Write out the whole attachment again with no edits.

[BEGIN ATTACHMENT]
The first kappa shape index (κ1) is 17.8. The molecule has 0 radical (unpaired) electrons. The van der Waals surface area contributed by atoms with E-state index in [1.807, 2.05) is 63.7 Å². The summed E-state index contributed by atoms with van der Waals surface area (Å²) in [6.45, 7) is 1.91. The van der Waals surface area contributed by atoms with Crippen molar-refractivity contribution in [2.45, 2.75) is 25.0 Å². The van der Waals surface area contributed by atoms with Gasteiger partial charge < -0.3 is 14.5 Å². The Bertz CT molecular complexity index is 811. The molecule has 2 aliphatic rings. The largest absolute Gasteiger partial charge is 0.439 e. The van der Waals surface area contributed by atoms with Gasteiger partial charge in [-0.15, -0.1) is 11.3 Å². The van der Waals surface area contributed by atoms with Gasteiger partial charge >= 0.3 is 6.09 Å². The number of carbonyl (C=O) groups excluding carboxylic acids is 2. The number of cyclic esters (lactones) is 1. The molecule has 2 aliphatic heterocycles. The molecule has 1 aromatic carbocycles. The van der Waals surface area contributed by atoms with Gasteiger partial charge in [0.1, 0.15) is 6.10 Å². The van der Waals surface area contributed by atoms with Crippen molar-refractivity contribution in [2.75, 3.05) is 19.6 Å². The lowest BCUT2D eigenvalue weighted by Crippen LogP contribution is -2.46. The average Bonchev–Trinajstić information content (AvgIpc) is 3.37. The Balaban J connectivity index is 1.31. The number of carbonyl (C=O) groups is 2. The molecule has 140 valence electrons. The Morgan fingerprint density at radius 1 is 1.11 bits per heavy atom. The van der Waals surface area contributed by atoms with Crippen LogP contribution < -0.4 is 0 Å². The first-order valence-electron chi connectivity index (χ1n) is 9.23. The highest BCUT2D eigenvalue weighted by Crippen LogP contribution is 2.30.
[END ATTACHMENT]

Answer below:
The first kappa shape index (κ1) is 17.8. The molecule has 0 radical (unpaired) electrons. The van der Waals surface area contributed by atoms with E-state index in [1.807, 2.05) is 63.7 Å². The summed E-state index contributed by atoms with van der Waals surface area (Å²) in [6.45, 7) is 1.91. The van der Waals surface area contributed by atoms with Crippen molar-refractivity contribution in [2.45, 2.75) is 25.0 Å². The van der Waals surface area contributed by atoms with Gasteiger partial charge < -0.3 is 14.5 Å². The Bertz CT molecular complexity index is 811. The molecule has 2 aliphatic rings. The largest absolute Gasteiger partial charge is 0.439 e. The van der Waals surface area contributed by atoms with Gasteiger partial charge in [-0.15, -0.1) is 11.3 Å². The van der Waals surface area contributed by atoms with Gasteiger partial charge >= 0.3 is 6.09 Å². The number of carbonyl (C=O) groups excluding carboxylic acids is 2. The number of cyclic esters (lactones) is 1. The molecule has 2 aliphatic heterocycles. The molecule has 1 aromatic carbocycles. The van der Waals surface area contributed by atoms with Gasteiger partial charge in [0.1, 0.15) is 6.10 Å². The van der Waals surface area contributed by atoms with Crippen molar-refractivity contribution in [2.75, 3.05) is 19.6 Å². The lowest BCUT2D eigenvalue weighted by Crippen LogP contribution is -2.46. The average Bonchev–Trinajstić information content (AvgIpc) is 3.37. The Balaban J connectivity index is 1.31. The number of carbonyl (C=O) groups is 2. The molecule has 140 valence electrons. The Morgan fingerprint density at radius 1 is 1.11 bits per heavy atom. The van der Waals surface area contributed by atoms with Crippen LogP contribution < -0.4 is 0 Å². The first-order valence-electron chi connectivity index (χ1n) is 9.23. The highest BCUT2D eigenvalue weighted by Crippen LogP contribution is 2.30.